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Australians: destroying their grid faster than any country on Earth

Australians are the Renewable crash Test Dummies

As I said for free and two months before the ANU,  with a 50% annual growth in renewables, Australia is ramping up unreliable power faster than anywhere.

Now comes a paper: Australia: the renewable energy superstar showing that, per capita, Australia is installing unreliable generators in a blitzkrieg pace, more than twice as fast as Germany is, and 4-5 times faster per capita than the EU, USA, Japan and China. No other dummies are even in the race. The largest coal exporter in the world is working harder than anyone to destroy its largest export earner — which would be noble if only there was more to it than being a magical spell to ward off storms.

This is a legendary paper and very helpful. Save the link, copy the reference, send it to your MP, your friends, your newspaper! Why not head to the launch at ANU at 5:30pm, 14th Feb?

Never again can anyone get away with national flagellation for “not doing enough”. Henceforth Green and Labor M.P.’s will stop calling us a national joke, a pariah, and a disgrace. (Though, actually, all those things are true, for the opposite reason. China is laughing at us, and we are a disgrace to our children for blowing up national assets, squandering resources and teaching them witchcraft.)

Per capita, Australia (all shades of red) is installing renewables

Australia is installing renewables so fast it’s even faster than the second top country which is also, Australia.

Apparently the net cost of adding renewables is zero according to the experts at the ANU. In a consistent world this one document would also immediately end all subsidies. No more RET, SRES, LRET, low interest loans, tax breaks, forced market rules or golden interconnectors.

Except, of course, they’re totally wrong on the cost. Australians have the most expensive electricity in the world for a reason. Somehow Chinese hackers or a renewables marketing team must have snuck into the ANU to write most of the report. Of the six summary conclusions, the first two are obvious and the last four are fantasy. They are only “straight-forward” or “sustainable” if you have $10 trillion dollars to spare and you can’t think of anything better to do with it.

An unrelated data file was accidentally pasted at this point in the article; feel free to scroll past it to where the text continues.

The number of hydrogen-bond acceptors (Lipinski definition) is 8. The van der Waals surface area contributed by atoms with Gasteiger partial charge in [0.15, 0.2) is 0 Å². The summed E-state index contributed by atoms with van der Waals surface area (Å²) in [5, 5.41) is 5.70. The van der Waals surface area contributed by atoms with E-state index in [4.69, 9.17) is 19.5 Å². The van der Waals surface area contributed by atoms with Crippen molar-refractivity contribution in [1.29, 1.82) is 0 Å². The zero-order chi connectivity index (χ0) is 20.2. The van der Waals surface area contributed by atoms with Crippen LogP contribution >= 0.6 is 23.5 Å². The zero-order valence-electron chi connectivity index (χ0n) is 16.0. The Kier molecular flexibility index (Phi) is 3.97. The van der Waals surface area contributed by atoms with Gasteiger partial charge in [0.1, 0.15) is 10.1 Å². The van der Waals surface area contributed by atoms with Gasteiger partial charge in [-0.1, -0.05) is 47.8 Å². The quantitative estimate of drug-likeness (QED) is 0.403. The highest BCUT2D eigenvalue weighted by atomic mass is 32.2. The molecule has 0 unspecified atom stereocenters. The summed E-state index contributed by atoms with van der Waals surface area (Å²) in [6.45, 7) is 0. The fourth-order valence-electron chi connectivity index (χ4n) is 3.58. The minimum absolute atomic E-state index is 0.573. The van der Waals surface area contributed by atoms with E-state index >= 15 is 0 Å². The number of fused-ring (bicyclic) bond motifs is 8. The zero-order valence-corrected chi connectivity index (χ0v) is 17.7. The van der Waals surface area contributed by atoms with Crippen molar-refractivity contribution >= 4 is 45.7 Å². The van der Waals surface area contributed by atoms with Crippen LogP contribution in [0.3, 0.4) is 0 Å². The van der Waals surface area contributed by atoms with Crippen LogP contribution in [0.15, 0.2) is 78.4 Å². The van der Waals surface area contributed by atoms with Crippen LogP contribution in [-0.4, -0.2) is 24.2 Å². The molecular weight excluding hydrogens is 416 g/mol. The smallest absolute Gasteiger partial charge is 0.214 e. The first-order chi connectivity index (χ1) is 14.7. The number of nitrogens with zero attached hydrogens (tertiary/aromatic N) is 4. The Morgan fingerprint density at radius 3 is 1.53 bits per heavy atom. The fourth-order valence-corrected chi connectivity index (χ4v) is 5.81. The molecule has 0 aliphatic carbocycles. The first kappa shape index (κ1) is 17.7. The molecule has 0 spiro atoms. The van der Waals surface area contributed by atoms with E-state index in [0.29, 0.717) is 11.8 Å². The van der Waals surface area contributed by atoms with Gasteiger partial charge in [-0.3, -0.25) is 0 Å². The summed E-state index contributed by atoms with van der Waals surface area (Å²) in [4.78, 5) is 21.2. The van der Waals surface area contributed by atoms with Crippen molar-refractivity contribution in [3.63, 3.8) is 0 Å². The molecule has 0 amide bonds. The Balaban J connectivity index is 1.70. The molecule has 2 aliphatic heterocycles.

The full gloss PR story:

Australia: the renewable energy superstar


The net cost is zero?

The net cost is only zero if you ignore the glorious subsidies, the extra transmission lines, the rising FCAS bill, the blackouts, the emergency demand management, the damage from surging voltages, the wasted capital expenditure, the squads of flying diesels, synchronous condensors, and the burden that unreliable energy dumps on the whole grid. In the US windpower makes gas power $30/MWh more expensive. Blakers et al might think this is a part of the gas bill but obviously it’s a hidden renewable cost. We can argue the toss with cherry-plucked analysis of wholesale price bidding games, but the end result is a retail price and on that, history is devastating. Coal gave us 30 years of falling prices, and renewables wiped all those gains out.

Renewable energy saves on fuel, but wastes infrastructure, land, labor and resources. How can that be cheap?

Like an infection, unreliable power damages the efficiency and economics of every other generator. And even though solar energy is semi-reliable, it still wrecks havoc on the grid: see the Duck curve, the 1000MW generator that goes AWOL and the warnings. For most of the year solar energy is the extra energy that arrives when we know we don’t need it.

Plus the rise of subsidized unreliables pushes out the unsubsidized sector leaving the market ripe for bid squeezes that cost nearly a billion dollars a day.

One of the world’s fastest sustainable rates of emissions reduction?

What’s sustainable? Not the price, our industries, or our 50Hz supply. Not our lifestyle.

We can have sustainable rates of carbon reduction but we can’t have a sustainable civilization at the same time.

The world can readily follow the Australian path?

Sure if they happen to be a first-world nation with vast empty space that’s 15 degrees from the equator, in the roaring 40s, and with $100 billion to throw away. Sure.


h/t Marc Morano, ClimateDepot


Blakers, A., Stocks, M., and Lu, B. (2019) Australia: the renewable energy superstar, APO Analysis and Policy Observatory,  ANU, [PDF]

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